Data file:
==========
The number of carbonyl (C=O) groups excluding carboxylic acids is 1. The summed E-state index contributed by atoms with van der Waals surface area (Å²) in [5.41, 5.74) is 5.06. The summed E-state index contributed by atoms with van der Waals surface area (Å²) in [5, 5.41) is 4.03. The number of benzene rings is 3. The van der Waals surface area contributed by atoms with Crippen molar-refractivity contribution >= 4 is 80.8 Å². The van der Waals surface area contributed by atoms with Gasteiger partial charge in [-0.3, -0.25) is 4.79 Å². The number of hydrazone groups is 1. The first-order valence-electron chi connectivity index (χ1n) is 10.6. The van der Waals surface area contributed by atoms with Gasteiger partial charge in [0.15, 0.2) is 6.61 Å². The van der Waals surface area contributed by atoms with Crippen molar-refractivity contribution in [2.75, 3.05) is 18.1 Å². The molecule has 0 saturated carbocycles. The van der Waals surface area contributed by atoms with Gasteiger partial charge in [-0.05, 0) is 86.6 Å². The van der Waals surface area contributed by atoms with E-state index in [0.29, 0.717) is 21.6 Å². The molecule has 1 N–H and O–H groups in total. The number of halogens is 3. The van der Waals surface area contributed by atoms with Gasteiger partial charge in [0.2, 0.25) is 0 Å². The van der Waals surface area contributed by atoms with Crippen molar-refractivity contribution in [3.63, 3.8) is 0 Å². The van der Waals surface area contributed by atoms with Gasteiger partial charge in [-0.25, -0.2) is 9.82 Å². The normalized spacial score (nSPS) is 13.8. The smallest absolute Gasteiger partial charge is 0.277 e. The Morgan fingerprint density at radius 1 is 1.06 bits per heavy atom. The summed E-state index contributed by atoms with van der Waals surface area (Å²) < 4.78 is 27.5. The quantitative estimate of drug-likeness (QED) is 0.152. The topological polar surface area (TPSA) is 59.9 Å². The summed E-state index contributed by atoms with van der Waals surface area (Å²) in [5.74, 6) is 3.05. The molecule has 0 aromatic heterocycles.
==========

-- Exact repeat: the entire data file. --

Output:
The number of carbonyl (C=O) groups excluding carboxylic acids is 1. The summed E-state index contributed by atoms with van der Waals surface area (Å²) in [5.41, 5.74) is 5.06. The summed E-state index contributed by atoms with van der Waals surface area (Å²) in [5, 5.41) is 4.03. The number of benzene rings is 3. The van der Waals surface area contributed by atoms with Crippen molar-refractivity contribution >= 4 is 80.8 Å². The van der Waals surface area contributed by atoms with Gasteiger partial charge in [-0.3, -0.25) is 4.79 Å². The number of hydrazone groups is 1. The first-order valence-electron chi connectivity index (χ1n) is 10.6. The van der Waals surface area contributed by atoms with Gasteiger partial charge in [0.15, 0.2) is 6.61 Å². The van der Waals surface area contributed by atoms with Crippen molar-refractivity contribution in [2.75, 3.05) is 18.1 Å². The molecule has 0 saturated carbocycles. The van der Waals surface area contributed by atoms with Gasteiger partial charge in [-0.05, 0) is 86.6 Å². The van der Waals surface area contributed by atoms with E-state index in [0.29, 0.717) is 21.6 Å². The molecule has 1 N–H and O–H groups in total. The number of halogens is 3. The van der Waals surface area contributed by atoms with Gasteiger partial charge in [0.2, 0.25) is 0 Å². The van der Waals surface area contributed by atoms with Crippen molar-refractivity contribution in [3.63, 3.8) is 0 Å². The van der Waals surface area contributed by atoms with Gasteiger partial charge in [-0.25, -0.2) is 9.82 Å². The normalized spacial score (nSPS) is 13.8. The smallest absolute Gasteiger partial charge is 0.277 e. The Morgan fingerprint density at radius 1 is 1.06 bits per heavy atom. The summed E-state index contributed by atoms with van der Waals surface area (Å²) < 4.78 is 27.5. The quantitative estimate of drug-likeness (QED) is 0.152. The topological polar surface area (TPSA) is 59.9 Å². The summed E-state index contributed by atoms with van der Waals surface area (Å²) in [5.74, 6) is 3.05. The molecule has 0 aromatic heterocycles.